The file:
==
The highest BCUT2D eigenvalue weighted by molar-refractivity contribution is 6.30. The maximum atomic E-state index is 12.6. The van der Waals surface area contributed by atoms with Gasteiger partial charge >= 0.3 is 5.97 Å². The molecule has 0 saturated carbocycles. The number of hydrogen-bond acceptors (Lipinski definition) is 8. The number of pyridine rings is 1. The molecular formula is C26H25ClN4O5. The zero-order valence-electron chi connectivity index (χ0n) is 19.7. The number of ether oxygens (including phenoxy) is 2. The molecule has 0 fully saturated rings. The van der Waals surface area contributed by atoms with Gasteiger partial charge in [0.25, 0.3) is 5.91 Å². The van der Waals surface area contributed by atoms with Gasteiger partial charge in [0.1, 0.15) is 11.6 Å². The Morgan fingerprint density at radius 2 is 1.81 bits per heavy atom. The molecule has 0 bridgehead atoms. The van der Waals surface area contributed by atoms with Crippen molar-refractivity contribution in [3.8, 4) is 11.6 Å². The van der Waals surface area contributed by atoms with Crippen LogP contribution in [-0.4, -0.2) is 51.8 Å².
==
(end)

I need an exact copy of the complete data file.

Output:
The highest BCUT2D eigenvalue weighted by molar-refractivity contribution is 6.30. The maximum atomic E-state index is 12.6. The van der Waals surface area contributed by atoms with Gasteiger partial charge >= 0.3 is 5.97 Å². The molecule has 0 saturated carbocycles. The number of hydrogen-bond acceptors (Lipinski definition) is 8. The number of pyridine rings is 1. The molecular formula is C26H25ClN4O5. The zero-order valence-electron chi connectivity index (χ0n) is 19.7. The number of ether oxygens (including phenoxy) is 2. The molecule has 0 fully saturated rings. The van der Waals surface area contributed by atoms with Gasteiger partial charge in [0.25, 0.3) is 5.91 Å². The van der Waals surface area contributed by atoms with Gasteiger partial charge in [0.1, 0.15) is 11.6 Å². The Morgan fingerprint density at radius 2 is 1.81 bits per heavy atom. The molecule has 0 bridgehead atoms. The van der Waals surface area contributed by atoms with Crippen molar-refractivity contribution in [3.8, 4) is 11.6 Å². The van der Waals surface area contributed by atoms with Crippen LogP contribution in [-0.4, -0.2) is 51.8 Å².